April 19, 2012 7:57 am
Updated: March 23, 2013 6:08 pm

Local organization helps lift financial burden of prom for hundreds of girls

The Corsage Project - non-profit organization in Toronto - hopes to alleviate some of the financial burden of the annual event and lift the spirits of girls across the GTA.

Mark Beauchamp, handout

TORONTO – It’s a time looked forward to by thousands of high school students across Canada. However for many, prom can be a costly event and a source of stress.

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The Corsage Project– a non-profit organization in Toronto – hopes to alleviate some of the financial burden of the annual event and lift the spirits of girls across the GTA.

A quick glance at any mall across the country in springtime highlights the emphasis placed on the high school ritual. Gowns, shoes, handbags, hair accessories and makeup are marketed as must-have items for young prom-goers.

But for many students and families the cost of attending prom is simply too expensive.

The project was created by Carole Atkins and Rhona Sallay, who after spending years working with at-risk youth in Toronto high schools, saw firsthand “the evolution of prom from a simple celebration of an important milestone, to a costly endeavour that was placing unnecessary financial pressure on students.”

Since it began in 2000, the Corsage Project has dressed over 2,500 girls for prom.

The community-based program, in partnership with the Children’s Aid Foundation, collects donated prom dresses, accessories and makeup from sponsors like Le Chateau, Swarovski and Rimmel London.

Every year, 250 girls are invited to attend the Boutique Ball, where they are paired up with volunteers to pick out their formal wear and receive makeup tips and goodie bags, all free of charge.

“A lot of the women who go through the program are dealing with adverse situations,” says project volunteer Sarah Tuite, and some come in with some apprehension.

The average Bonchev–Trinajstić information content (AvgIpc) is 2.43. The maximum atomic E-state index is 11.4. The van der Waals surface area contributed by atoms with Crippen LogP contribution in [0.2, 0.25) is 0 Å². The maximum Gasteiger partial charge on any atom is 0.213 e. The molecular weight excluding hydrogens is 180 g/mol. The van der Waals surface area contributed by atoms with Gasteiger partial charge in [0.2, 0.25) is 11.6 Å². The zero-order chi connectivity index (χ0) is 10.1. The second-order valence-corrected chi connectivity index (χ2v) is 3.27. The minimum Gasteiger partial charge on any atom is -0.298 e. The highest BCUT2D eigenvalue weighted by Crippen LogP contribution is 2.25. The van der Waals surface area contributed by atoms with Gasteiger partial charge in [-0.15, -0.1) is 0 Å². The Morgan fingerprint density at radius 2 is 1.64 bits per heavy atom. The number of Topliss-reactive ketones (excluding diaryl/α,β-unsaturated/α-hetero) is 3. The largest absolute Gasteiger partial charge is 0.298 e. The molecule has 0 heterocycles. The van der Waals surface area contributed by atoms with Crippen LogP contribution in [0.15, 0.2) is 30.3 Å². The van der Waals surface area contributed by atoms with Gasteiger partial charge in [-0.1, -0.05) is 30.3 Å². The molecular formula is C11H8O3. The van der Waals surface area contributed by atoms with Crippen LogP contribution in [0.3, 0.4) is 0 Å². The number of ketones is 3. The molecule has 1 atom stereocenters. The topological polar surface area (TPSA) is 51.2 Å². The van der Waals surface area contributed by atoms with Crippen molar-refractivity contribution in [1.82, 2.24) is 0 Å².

“The transformation that happens in the girls is amazing,” says Tuite.

The Corsage Project is run entirely on volunteer power. On the day of the Boutique Ball, over 200 volunteers work as personal shoppers, stylists, makeup artists and change room attendants, helping the students put together their perfect prom look.

“Everyone wants to look their best, but for prom the pressure is magnified by 1000 per cent,” says Nicholas Mellamphy, Creative Director of The Room at Hudson’s Bay Co. and a volunteer with The Corsage Project since 2003.

During his years volunteering as a personal shopper and greeting the girls at the Boutique Ball, Mellamphy says he has witnessed many great moments.

“These girls come in with very few breaks given to them in their lives,” says Mellamphy. “So they often give off this perception of being tough and slightly jaded.”

“But within minutes of them being at the Boutique Ball you see that melt away. The simple act of giving with no parameters attached and the act of receiving that gift is transformative.”

Mellamphy’s sentiment is shared by the many volunteers who attend the Boutique Ball.

Julie Schwartz, a long-time volunteer and creator of the name “The Corsage Project” agrees there have been many standout moments in the project’s history.

But for her, “it’s a tie between the excitement of the volunteers and the delight of the participants.”

As someone who grew up as an ‘anti-prom’ rebel, Schwartz says it’s wonderful now as an adult “to be part of helping young people be full participants in this rite of passage.”

The 12th annual Boutique Ball will be held on April 22.

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© 2012 Shaw Media

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